The Arab/Iranian English Language Press: What they are saying

News in brief from the media

Apology Worse Than The Crime

The Arab Times, Kuwait reports: The Iranian apology to the United Nations Security Council over the attacks on the Kingdom of Saudi Arabia’s embassy in Tehran and its consulate in Mashhad is, to say the least, worse than the crime itself. This is because the apology insinuates how the regime of peacocks in Tehran belittles the issues concerning the sovereignty of other countries and its lack of recognition for this sovereignty — a clear testimony to years of aggression against Saudi Arabia and the other GCC countries. Therefore, it is acceptable to fall for this ‘regret’ but the focus should be on the aggression itself. The attacks necessitate stern international position against the regime which does not respect and honor international agreements and pacts. The leaders of Tehran will definitely be hallucinating if they think they can pull the wool over the eyes through a statement which hides in its lines many evil intentions or stop the storm of condemnation and severing relations.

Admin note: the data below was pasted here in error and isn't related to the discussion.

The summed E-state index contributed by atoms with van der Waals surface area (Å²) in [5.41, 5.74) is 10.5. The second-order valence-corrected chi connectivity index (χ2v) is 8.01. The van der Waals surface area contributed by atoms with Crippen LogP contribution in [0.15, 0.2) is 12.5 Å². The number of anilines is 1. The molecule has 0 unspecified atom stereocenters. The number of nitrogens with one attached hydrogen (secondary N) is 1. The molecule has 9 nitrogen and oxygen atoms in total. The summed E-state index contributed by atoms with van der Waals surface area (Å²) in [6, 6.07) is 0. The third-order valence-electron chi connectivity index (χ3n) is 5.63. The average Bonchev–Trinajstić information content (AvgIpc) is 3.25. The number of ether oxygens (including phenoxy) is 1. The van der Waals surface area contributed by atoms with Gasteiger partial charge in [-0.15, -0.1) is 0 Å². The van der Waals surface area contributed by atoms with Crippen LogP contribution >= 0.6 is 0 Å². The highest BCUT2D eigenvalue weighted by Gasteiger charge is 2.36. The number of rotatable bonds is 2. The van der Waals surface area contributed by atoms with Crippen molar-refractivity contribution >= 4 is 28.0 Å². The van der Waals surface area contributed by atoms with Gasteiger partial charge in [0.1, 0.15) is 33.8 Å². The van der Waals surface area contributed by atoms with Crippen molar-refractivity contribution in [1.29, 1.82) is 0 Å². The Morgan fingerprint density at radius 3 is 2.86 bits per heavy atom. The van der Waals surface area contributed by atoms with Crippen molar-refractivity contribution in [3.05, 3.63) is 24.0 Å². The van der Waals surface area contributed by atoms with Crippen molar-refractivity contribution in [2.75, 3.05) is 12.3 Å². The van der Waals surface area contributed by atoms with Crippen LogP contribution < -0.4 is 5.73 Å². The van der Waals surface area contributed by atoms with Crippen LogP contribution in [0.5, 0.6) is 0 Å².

Jordan renews support for Saudi Arabia

The Jordan Times reports: His Majesty King Abdullah on Wednesday reviewed in separate telephone calls with Saudi King Salman Bin Abdulaziz Al Saud and Deputy Crown Prince Mohammad Bin Salman Bin Abdulaziz regional developments, according to a Royal Court statement. In the two telephone calls, talks focused on Saturday’s assaults on Saudi diplomatic missions in Iran, which the statement described as “a blatant violation of international conventions”. His Majesty renewed Jordan’s full support for Saudi Arabia in its efforts to combat terrorism and extremism and to protect its security and stability. His Majesty strongly condemned the attacks on the Saudi embassy in Tehran, the statement said. For their part, the Saudi monarch and deputy crown prince thanked Jordan for its stand and support, the Royal Court added. 

Djibouti cuts ties with Iran after attacks on Saudi missions

The Daily Star, Lebanon reports: Djibouti cut diplomatic relations with Iran on Wednesday, its foreign minister said, in response to the storming of the Saudi embassy in Tehran by Iranian protesters. The tiny Horn of Africa nation, which is home to the United States’ only military base on the African continent, joins Saudi Arabia, Bahrain and Sudan in entirely severing relations with Iran. “Djibouti cut its diplomatic ties with Iran out of solidarity with Saudi Arabia,” Foreign Minister Mahamoud Ali Youssouf told Reuters in a text message.

Palestinian Authority adrift after a long unrest